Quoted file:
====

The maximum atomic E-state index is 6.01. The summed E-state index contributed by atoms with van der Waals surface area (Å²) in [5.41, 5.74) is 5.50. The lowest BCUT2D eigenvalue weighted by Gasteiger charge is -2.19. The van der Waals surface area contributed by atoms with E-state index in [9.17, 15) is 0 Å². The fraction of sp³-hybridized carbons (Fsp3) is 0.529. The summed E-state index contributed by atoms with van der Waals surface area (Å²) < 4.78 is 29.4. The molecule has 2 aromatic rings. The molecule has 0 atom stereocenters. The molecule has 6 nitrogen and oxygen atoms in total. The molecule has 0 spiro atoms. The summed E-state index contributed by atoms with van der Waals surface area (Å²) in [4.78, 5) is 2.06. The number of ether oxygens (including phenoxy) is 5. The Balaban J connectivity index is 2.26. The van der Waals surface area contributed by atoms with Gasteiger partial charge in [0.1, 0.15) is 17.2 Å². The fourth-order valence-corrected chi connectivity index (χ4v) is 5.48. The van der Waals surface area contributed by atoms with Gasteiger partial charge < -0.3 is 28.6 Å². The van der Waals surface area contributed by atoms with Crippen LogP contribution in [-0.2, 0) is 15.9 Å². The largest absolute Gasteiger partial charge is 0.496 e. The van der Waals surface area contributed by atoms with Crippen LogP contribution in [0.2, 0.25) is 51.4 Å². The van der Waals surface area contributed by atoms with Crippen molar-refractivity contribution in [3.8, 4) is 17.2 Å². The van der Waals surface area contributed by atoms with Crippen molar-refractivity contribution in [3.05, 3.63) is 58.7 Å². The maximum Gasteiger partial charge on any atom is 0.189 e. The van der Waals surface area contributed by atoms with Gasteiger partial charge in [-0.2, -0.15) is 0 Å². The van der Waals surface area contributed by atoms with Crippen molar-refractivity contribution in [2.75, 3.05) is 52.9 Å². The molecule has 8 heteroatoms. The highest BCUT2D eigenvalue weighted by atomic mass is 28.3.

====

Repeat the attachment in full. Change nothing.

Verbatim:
The maximum atomic E-state index is 6.01. The summed E-state index contributed by atoms with van der Waals surface area (Å²) in [5.41, 5.74) is 5.50. The lowest BCUT2D eigenvalue weighted by Gasteiger charge is -2.19. The van der Waals surface area contributed by atoms with E-state index in [9.17, 15) is 0 Å². The fraction of sp³-hybridized carbons (Fsp3) is 0.529. The summed E-state index contributed by atoms with van der Waals surface area (Å²) < 4.78 is 29.4. The molecule has 2 aromatic rings. The molecule has 0 atom stereocenters. The molecule has 6 nitrogen and oxygen atoms in total. The molecule has 0 spiro atoms. The summed E-state index contributed by atoms with van der Waals surface area (Å²) in [4.78, 5) is 2.06. The number of ether oxygens (including phenoxy) is 5. The Balaban J connectivity index is 2.26. The van der Waals surface area contributed by atoms with Gasteiger partial charge in [0.1, 0.15) is 17.2 Å². The fourth-order valence-corrected chi connectivity index (χ4v) is 5.48. The van der Waals surface area contributed by atoms with Gasteiger partial charge < -0.3 is 28.6 Å². The van der Waals surface area contributed by atoms with Crippen LogP contribution in [-0.2, 0) is 15.9 Å². The largest absolute Gasteiger partial charge is 0.496 e. The van der Waals surface area contributed by atoms with Crippen LogP contribution in [0.2, 0.25) is 51.4 Å². The van der Waals surface area contributed by atoms with Crippen molar-refractivity contribution in [3.8, 4) is 17.2 Å². The van der Waals surface area contributed by atoms with Crippen molar-refractivity contribution in [3.05, 3.63) is 58.7 Å². The maximum Gasteiger partial charge on any atom is 0.189 e. The van der Waals surface area contributed by atoms with Gasteiger partial charge in [-0.2, -0.15) is 0 Å². The van der Waals surface area contributed by atoms with Crippen molar-refractivity contribution in [2.75, 3.05) is 52.9 Å². The molecule has 8 heteroatoms. The highest BCUT2D eigenvalue weighted by atomic mass is 28.3.